With four games remaining, it’s obvious all the talk about the potential of the Bears’ high-powered offense was just that, talk. The Bears are averaging just 21 points per game.
"We’ve talked about it all year long," Forte said. "We got a lot of talent, but talent only gets you so far. You can look at it like that, you can have the most talent in the world, but if you don’t put it to work out there, you ain’t going to do anything with it."
AP Photo/Rick OsentoskiCalvin Johnson lived up to his Megatron nickname against the Bears
The win gives the Lions back-to-back wins on Thanksgiving for the first time since winning four straight from 1997-2000. The Lions are now 8-4 for the first time since 2000.
For the Lions, this game represented a return to form for the Matthew Stafford-to-Calvin Johnson connection. Meanwhile, for the Bears, it was more of the same away from Soldier Field.
Megatron is Back
After combining for 117 yards the last two weeks, Johnson tallied 146 yards and two touchdowns on a season-high 11 receptions.
The performance gives Johnson 10,052 career receiving yards. He became the fastest player in NFL history to reach 10,000 career receiving yards (115 games), passing Torry Holt, who accomplished the feat in 116 games.
Johnson was a weapon for Stafford against the blitz. Stafford, who had a season-high 390 passing yards, completed 14 passes for 200 yards against the blitz, both career highs. Ten of those completions went to Johnson for 137 yards and both touchdowns.
The Stafford-to-Johnson connection had struggled in the previous three weeks. Stafford completed just 43 percent of his passes when targeting Johnson since the star receiver returned from an ankle injury. Thursday, Johnson was targeted a season-high 16 times and he caught 69 percent of those targets.
What went wrong for the Bears
The Bears started off strong, leading 14-3 after the first quarter. It was the first time the Bears had scored in the first quarter since week five. However, it all fell apart in the second quarter when they were outscored 21-0.
Chicago’s defense continued its road struggles. In the Bears last three road games, they allowed a combined 140 points (46.7 points per game), including being outscored 80-7 in the second quarter.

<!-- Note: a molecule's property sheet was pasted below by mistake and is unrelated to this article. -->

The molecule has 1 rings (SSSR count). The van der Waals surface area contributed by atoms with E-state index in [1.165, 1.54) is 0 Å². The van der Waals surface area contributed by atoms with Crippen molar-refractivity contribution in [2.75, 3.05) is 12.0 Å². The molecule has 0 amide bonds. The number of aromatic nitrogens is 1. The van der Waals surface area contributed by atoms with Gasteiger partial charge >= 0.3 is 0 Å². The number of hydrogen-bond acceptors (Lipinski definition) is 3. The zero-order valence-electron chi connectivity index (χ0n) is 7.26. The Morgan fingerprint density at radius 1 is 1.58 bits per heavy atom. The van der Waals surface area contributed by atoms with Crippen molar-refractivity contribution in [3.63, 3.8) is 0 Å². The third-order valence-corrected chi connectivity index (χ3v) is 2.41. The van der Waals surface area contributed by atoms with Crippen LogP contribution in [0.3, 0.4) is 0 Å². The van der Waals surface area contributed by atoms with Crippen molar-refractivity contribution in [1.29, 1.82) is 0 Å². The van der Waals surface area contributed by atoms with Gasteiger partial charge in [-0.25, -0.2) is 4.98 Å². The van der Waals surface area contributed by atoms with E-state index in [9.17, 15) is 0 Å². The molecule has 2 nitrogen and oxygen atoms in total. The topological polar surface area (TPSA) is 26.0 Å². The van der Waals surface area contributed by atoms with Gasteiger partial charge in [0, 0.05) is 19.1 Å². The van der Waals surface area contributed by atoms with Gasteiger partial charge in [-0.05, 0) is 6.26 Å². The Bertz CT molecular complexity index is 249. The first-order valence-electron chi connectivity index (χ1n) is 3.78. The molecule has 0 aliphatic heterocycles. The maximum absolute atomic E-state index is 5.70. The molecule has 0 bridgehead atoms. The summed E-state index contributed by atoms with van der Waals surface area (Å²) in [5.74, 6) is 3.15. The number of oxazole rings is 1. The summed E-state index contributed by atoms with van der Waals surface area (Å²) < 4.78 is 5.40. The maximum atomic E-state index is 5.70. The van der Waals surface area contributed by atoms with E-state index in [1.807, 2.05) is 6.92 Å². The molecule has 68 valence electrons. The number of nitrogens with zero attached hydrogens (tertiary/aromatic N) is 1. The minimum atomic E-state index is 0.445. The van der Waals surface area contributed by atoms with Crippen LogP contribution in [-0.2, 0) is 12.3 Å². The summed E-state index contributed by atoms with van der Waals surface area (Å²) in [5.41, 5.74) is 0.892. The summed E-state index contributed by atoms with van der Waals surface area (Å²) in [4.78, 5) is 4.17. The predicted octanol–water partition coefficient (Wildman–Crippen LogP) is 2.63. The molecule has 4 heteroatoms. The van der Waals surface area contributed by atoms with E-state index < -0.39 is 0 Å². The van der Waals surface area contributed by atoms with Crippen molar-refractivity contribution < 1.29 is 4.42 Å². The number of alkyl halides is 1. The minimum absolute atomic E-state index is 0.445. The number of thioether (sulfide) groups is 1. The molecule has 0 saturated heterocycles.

The 10-point halftime deficit led to the Bears abandoning their run game. The Bears attempted just one rushing play in the second half and finished with 13 rushing yards. That ties the fewest rushing yards by a Bears team since the 1970 merger.
Without a running game, the Bears' offense failed to make big plays. Jay Cutler attempted a career-high 13 screen passes, while he completed three of 12 passes at least 11 yards down the field. The approach put the Bears in five third downs of at least 18 yards, the most by any team in the last two seasons.
"No frustration, no frustration," Young said. "I'm not frustrated one bit. You have to be a professional. If you get frustrated, to me that's like being a wimp."
Quick conversation: Cornerback Tim Jennings and defensive end Jared Allen stood in one corner of the locker room discussing different aspects of the game. The conversation wasn't animated, and it appeared the two were talking strategy.
Marshall cuts it short: Receiver Brandon Marshall spent less than two minutes addressing the media at his locker in the aftermath of the game, and the tenor of his remarks were of extreme disappointment as opposed to anger. Marshall caught six passes for 42 yards.
DETROIT -- Calvin Johnson caught 11 passes for 146 yards with a pair of first-half touchdowns, and the Detroit Lions boosted their postseason hopes with a 34-17 victory over the Chicago Bears on Thursday.
After losing at Arizona and New England and falling out of first place in the NFC North, the Lions (8-4) spotted Chicago a 14-3 first-quarter lead before rallying with relative ease in the second. Johnson had perhaps his best game of the season, and Detroit finally showed a bit of life offensively.
Joique Bell ran for two touchdowns for the Lions, and Jay Cutler threw two TD passes for Chicago (5-7). Detroit's Matthew Stafford went 34 of 45 for 390 yards with the two touchdown passes to Johnson.
The Lions have now won back-to-back games on Thanksgiving after losing their previous nine. They beat Green Bay 40-10 last year.
DETROIT -- A few thoughts on the Chicago Bears' 34-17 loss to the Detroit Lions at Ford Field: